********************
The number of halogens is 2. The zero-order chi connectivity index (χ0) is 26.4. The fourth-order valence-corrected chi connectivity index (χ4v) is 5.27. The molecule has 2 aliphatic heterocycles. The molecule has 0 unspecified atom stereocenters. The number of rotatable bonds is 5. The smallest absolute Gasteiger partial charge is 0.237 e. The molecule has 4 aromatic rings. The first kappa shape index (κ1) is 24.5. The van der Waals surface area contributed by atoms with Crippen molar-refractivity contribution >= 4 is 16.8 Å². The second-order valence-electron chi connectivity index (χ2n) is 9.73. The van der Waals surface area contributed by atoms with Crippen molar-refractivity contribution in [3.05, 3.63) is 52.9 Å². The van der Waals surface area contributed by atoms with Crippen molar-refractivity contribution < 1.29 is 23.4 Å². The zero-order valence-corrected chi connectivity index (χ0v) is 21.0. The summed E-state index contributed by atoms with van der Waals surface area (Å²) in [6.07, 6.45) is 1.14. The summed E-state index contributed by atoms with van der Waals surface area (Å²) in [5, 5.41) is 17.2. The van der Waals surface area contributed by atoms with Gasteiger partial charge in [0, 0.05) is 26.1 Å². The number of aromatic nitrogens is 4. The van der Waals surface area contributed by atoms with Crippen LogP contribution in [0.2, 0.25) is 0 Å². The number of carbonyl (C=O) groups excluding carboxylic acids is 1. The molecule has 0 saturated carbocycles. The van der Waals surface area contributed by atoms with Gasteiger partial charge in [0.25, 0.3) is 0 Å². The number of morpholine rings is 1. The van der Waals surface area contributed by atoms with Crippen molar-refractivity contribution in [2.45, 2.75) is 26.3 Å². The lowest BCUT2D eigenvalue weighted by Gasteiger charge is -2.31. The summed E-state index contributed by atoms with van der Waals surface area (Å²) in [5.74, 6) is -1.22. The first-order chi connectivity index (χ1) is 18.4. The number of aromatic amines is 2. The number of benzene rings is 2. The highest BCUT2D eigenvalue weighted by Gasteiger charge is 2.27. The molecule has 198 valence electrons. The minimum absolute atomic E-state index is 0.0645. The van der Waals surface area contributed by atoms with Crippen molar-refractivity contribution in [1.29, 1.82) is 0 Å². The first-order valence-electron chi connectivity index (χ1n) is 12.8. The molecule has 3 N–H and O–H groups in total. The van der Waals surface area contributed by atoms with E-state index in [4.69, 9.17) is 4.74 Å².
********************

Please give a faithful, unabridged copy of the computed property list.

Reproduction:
The number of halogens is 2. The zero-order chi connectivity index (χ0) is 26.4. The fourth-order valence-corrected chi connectivity index (χ4v) is 5.27. The molecule has 2 aliphatic heterocycles. The molecule has 0 unspecified atom stereocenters. The number of rotatable bonds is 5. The smallest absolute Gasteiger partial charge is 0.237 e. The molecule has 4 aromatic rings. The first kappa shape index (κ1) is 24.5. The van der Waals surface area contributed by atoms with Crippen molar-refractivity contribution >= 4 is 16.8 Å². The second-order valence-electron chi connectivity index (χ2n) is 9.73. The van der Waals surface area contributed by atoms with Crippen molar-refractivity contribution in [3.05, 3.63) is 52.9 Å². The van der Waals surface area contributed by atoms with Crippen molar-refractivity contribution < 1.29 is 23.4 Å². The zero-order valence-corrected chi connectivity index (χ0v) is 21.0. The summed E-state index contributed by atoms with van der Waals surface area (Å²) in [6.07, 6.45) is 1.14. The summed E-state index contributed by atoms with van der Waals surface area (Å²) in [5, 5.41) is 17.2. The van der Waals surface area contributed by atoms with Gasteiger partial charge in [0, 0.05) is 26.1 Å². The number of aromatic nitrogens is 4. The van der Waals surface area contributed by atoms with Crippen LogP contribution in [0.2, 0.25) is 0 Å². The number of carbonyl (C=O) groups excluding carboxylic acids is 1. The molecule has 0 saturated carbocycles. The van der Waals surface area contributed by atoms with Gasteiger partial charge in [0.25, 0.3) is 0 Å². The number of morpholine rings is 1. The van der Waals surface area contributed by atoms with Crippen molar-refractivity contribution in [2.45, 2.75) is 26.3 Å². The lowest BCUT2D eigenvalue weighted by Gasteiger charge is -2.31. The summed E-state index contributed by atoms with van der Waals surface area (Å²) in [5.74, 6) is -1.22. The first-order chi connectivity index (χ1) is 18.4. The number of aromatic amines is 2. The number of benzene rings is 2. The highest BCUT2D eigenvalue weighted by Gasteiger charge is 2.27. The molecule has 198 valence electrons. The minimum absolute atomic E-state index is 0.0645. The van der Waals surface area contributed by atoms with Crippen molar-refractivity contribution in [1.29, 1.82) is 0 Å². The first-order valence-electron chi connectivity index (χ1n) is 12.8. The molecule has 3 N–H and O–H groups in total. The van der Waals surface area contributed by atoms with E-state index in [4.69, 9.17) is 4.74 Å².